A crisp analysis of the limits of our civil rights laws and a prescription for how to move beyond them.



A law professor argues against the harmful misuse of our civil-rights laws.

If instances of outright discrimination today are relatively rare, we have the 20th-century's civil-rights movement and the laws it inspired to thank. Ford (Law/Stanford Law School; The Race Card: How Bluffing About Bias Makes Race Relations Worse, 2008, etc.) forthrightly acknowledges this monumental achievement, but asks if those laws are now being stretched too far to cover every type of unfairness or slight. In an increasingly ambiguous and complex social landscape, are we doing more harm than good by insisting every injury or grievance amounts to a civil-rights violation? Ford enlivens his discussion with numerous, colorful example of rights gone wrong, cases where the laws are being abused to the detriment of genuine social justice. For example, Google fires a veteran Internet pioneer, deeming him a poor cultural fit. He sues, claiming age discrimination. A fan sues a Major League Baseball team after being denied the Mother's Day goodie bag distributed to all females. Another man files suit to be a waiter at Hooters; still another repairs to court against a Manhattan nightclub for its ladies' night promotion. All claim sex discrimination. A Harvard medical student, already granted an extra eight hours to complete a licensing exam because of her ADHD, demands still more time for a breast-pumping break. The organized San Francisco bicyclists who disrupt traffic, the Million Man marchers, the Promise Keepers, plaintiffs, protesters, even the Jena Six criminal defendants—all vigorously assert their "civil rights" and all, writes Ford, injure the social compact that recognizes a corresponding duty for every right. To view every instance of disparate treatment through the lens of discrimination—at the expense of common sense, civility and pragmatic problem-solving in the public interest—is to encourage the moral poseurs, narcissists, absolutists and extremists among us and to invite a host of outrageous, unintended consequences for those the laws were intended to help.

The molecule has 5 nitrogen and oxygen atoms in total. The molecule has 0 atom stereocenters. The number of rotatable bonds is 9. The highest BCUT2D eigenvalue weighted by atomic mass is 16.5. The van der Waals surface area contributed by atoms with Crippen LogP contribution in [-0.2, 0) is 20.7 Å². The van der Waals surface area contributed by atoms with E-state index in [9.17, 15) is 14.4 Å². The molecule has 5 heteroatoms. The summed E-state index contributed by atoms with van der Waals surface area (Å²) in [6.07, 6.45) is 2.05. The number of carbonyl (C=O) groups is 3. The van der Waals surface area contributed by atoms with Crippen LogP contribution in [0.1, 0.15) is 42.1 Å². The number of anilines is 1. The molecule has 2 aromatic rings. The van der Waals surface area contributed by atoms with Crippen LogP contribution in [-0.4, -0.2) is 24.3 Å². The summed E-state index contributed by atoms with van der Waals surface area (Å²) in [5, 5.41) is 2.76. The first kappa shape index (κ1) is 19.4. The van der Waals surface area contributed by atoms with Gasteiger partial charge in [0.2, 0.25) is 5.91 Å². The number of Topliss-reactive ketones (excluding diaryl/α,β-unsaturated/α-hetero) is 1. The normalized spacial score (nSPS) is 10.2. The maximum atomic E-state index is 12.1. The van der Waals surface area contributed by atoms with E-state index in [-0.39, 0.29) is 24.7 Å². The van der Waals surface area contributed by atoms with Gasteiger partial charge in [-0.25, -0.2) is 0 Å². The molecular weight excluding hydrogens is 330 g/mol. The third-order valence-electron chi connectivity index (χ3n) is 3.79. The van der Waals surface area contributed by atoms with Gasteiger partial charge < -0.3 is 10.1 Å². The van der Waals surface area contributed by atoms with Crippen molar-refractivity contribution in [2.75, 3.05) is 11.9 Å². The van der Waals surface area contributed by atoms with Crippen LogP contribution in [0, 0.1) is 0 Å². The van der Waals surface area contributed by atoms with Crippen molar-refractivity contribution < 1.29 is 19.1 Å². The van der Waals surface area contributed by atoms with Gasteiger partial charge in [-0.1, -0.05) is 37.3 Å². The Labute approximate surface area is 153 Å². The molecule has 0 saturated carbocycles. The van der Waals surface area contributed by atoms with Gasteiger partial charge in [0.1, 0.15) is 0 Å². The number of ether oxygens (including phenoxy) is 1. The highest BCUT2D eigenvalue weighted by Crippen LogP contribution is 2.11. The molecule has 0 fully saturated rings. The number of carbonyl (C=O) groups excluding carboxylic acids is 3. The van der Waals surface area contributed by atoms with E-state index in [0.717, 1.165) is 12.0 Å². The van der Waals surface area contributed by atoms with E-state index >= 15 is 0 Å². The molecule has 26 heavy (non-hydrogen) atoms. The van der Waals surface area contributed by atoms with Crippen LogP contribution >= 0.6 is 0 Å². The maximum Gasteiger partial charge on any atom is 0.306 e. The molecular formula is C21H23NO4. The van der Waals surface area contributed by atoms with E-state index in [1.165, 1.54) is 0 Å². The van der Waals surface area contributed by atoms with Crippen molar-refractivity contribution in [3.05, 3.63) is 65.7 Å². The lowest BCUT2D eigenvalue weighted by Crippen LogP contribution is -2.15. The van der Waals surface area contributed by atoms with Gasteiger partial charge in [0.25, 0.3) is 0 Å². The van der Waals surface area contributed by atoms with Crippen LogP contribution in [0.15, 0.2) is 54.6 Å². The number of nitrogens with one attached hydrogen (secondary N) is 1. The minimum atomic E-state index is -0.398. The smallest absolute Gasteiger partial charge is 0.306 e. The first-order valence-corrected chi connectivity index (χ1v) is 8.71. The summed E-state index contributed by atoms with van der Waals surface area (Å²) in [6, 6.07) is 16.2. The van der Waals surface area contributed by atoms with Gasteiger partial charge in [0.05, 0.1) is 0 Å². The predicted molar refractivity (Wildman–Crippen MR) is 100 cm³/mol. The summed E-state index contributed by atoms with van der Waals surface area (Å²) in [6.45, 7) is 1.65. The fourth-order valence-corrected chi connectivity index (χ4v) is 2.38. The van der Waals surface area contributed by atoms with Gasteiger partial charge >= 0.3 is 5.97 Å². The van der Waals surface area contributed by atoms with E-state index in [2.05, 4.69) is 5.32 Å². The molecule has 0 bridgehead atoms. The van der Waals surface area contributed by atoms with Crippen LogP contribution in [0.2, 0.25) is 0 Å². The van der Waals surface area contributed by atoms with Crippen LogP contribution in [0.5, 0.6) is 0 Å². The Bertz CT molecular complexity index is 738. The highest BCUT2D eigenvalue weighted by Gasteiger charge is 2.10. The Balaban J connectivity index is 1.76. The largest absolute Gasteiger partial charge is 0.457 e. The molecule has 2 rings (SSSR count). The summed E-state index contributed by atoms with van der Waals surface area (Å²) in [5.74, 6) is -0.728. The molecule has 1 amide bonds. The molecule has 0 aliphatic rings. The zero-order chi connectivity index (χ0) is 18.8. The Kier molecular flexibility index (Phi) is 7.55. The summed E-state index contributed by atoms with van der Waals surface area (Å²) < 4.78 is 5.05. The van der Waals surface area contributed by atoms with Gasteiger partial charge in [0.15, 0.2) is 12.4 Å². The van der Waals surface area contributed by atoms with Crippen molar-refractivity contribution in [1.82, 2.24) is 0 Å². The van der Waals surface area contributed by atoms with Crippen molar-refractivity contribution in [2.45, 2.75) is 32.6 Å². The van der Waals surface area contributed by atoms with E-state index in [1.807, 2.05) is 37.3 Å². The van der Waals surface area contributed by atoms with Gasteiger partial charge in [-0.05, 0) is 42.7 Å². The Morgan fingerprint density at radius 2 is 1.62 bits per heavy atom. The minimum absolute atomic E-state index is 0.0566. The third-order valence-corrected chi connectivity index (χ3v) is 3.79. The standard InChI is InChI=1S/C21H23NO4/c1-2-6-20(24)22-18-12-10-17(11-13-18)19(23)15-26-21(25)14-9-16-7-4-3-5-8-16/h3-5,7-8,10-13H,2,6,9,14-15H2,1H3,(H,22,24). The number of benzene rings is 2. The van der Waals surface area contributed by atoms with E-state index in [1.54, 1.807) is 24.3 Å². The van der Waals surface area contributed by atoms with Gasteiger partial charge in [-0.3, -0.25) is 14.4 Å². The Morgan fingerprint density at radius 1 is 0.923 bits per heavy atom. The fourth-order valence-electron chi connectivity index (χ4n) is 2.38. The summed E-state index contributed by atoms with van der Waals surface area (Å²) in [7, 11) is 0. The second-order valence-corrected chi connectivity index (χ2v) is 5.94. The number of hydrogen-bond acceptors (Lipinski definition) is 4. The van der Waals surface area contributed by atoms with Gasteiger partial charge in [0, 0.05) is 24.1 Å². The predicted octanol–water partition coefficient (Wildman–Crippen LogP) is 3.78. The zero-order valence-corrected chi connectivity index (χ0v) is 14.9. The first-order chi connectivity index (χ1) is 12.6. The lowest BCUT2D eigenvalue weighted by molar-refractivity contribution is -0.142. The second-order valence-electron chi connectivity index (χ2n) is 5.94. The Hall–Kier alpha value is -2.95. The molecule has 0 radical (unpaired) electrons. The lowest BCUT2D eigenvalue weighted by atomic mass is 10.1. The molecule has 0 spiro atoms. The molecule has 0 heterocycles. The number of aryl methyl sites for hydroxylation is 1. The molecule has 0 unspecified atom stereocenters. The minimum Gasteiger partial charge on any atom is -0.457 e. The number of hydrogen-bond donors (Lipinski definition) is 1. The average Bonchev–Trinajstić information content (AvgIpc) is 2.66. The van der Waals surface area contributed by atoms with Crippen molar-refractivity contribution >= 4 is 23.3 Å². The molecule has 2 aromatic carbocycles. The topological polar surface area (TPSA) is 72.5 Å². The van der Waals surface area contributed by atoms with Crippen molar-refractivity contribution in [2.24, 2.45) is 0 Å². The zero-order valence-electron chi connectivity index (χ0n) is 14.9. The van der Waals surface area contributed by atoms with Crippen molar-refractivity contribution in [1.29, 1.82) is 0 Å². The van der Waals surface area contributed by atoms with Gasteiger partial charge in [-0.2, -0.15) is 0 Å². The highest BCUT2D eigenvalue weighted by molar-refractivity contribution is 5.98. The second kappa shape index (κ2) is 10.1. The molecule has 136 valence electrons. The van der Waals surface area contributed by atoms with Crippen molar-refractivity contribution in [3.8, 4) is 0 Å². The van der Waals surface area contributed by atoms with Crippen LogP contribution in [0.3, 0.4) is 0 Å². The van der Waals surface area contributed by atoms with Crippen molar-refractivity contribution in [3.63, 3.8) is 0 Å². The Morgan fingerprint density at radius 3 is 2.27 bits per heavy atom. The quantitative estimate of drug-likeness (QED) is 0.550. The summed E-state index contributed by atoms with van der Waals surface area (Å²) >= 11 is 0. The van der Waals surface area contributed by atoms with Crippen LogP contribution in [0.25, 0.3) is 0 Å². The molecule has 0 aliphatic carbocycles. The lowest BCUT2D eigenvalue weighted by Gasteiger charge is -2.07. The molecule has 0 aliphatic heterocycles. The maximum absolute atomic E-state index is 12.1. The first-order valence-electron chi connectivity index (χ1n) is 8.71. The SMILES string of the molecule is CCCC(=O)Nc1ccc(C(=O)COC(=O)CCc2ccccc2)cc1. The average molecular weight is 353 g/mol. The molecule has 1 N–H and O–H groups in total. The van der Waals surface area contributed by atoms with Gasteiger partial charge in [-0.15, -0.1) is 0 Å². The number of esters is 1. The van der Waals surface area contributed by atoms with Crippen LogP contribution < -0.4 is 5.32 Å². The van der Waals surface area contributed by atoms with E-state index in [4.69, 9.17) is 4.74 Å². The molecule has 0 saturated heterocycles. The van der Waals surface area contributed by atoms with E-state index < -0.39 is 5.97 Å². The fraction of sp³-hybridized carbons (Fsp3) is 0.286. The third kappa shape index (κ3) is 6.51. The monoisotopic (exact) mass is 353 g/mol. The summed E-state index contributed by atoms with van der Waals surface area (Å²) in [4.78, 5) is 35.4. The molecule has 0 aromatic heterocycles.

A crisp analysis of the limits of our civil rights laws and a prescription for how to move beyond them.

Pub Date: Oct. 4, 2011

ISBN: 978-0-374-25035-5

Page Count: 288

Publisher: Farrar, Straus and Giroux

Review Posted Online: July 6, 2011

Kirkus Reviews Issue: July 15, 2011